Less than a month after adopting a resolution around justice and equity, Missoula County followed with a resolution on housing, saying it sets a policy framework on issues facing the metropolitan region.
The resolution, largely targeted toward the homeless, calls for the creation of “sanitary, safe and secure” supported shelter for the city’s unhoused population.
“It’s a chance to address issues around housing and homelessness occurring in Missoula County,” said Chris Lounsbury, the county’s CAO. “We’re dealing with everything from folks who are unhoused to a really difficult housing market.”
Two weeks ago, Missoula County agreed to apply for a camping permit from the state to establish a sanctioned campground for the homeless, which is planned on city property off Clark Fork Lane.
The site was recommended by an incident team created to explore an array of options under Operation Shelter, as it’s become known. While the site may not be perfect, county officials said it’s among the only sites available for sanctioned camping.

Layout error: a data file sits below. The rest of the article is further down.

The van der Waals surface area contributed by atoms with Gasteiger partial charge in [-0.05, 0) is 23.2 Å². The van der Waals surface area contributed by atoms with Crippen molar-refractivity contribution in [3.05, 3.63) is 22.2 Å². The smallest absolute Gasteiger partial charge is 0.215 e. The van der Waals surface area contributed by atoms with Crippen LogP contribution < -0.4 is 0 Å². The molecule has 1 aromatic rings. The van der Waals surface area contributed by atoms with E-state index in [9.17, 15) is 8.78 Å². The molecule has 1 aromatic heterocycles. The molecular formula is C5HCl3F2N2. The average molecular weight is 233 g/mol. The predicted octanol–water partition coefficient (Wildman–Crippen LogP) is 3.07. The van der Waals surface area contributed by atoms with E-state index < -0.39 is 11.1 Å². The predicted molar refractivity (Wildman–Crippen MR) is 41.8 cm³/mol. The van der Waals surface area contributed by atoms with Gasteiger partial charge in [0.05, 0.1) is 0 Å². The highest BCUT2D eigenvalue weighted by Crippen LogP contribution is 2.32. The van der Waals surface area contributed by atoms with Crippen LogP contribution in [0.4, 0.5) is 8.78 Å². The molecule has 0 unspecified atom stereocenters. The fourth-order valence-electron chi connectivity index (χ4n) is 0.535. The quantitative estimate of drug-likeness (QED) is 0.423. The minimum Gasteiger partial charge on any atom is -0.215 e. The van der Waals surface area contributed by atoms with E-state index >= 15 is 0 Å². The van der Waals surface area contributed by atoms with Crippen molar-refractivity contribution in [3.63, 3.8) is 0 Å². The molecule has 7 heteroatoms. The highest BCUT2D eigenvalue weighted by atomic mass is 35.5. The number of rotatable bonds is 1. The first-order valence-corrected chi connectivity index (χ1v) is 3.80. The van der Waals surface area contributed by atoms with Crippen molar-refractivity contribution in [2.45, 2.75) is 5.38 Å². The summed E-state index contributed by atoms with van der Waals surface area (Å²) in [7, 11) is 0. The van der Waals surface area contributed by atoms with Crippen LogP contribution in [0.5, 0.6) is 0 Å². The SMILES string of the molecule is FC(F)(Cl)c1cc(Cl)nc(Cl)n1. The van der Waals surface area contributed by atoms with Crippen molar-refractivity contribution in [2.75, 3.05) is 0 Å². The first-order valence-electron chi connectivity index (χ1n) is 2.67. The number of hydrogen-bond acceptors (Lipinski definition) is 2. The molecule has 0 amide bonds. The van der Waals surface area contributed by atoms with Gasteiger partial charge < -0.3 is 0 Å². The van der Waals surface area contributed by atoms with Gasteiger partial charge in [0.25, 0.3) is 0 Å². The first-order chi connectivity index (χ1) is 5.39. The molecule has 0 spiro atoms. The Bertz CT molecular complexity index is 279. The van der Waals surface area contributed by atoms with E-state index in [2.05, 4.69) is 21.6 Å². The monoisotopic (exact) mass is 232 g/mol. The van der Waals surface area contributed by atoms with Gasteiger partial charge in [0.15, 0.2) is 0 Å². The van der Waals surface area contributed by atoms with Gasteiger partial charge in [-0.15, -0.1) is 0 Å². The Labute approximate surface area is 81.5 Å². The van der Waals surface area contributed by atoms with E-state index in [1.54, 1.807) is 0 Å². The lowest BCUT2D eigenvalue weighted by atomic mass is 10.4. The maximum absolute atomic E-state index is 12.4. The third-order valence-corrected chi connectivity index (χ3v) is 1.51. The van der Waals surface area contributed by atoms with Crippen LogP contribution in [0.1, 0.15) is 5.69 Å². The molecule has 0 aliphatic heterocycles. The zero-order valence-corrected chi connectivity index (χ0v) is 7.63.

“We had our staff run through a rigorous process,” Commissioner Josh Slotnick said of finding a suitable location. “It becomes a pretty thin selection pretty quickly. This is a tricky thing to deal with.”
The resolution notes the many issues that can lead to homelessness, including addiction, mental illness and poverty, lost jobs and medical bankruptcy. It also suggests that unhoused individuals will, by necessity, find somewhere to live, and some will take to the urban wild.
That has created issues under the Reserve Street bridge, where an illegal homeless camp has existed for years. The many issues surrounding the illegal camp prompted the city and county launch Operation Shelter and begin finding cost-effective ways to address the homeless challenge.
The first recommendation was to establish a sanctioned homeless camp off Clark Fork Lane.
Once that facility opens, the county has said, it can begin to enforce illegal camping under Reserve Street. The resolution suggests that “compassion without enforcement could create an unintended cycle of enablement and entropy.”
“We’ve heard loud and clear from people who want this issue addressed,” Slotnick said. “We’re committing ourselves to working on this, not to solving it. They’re two different things.”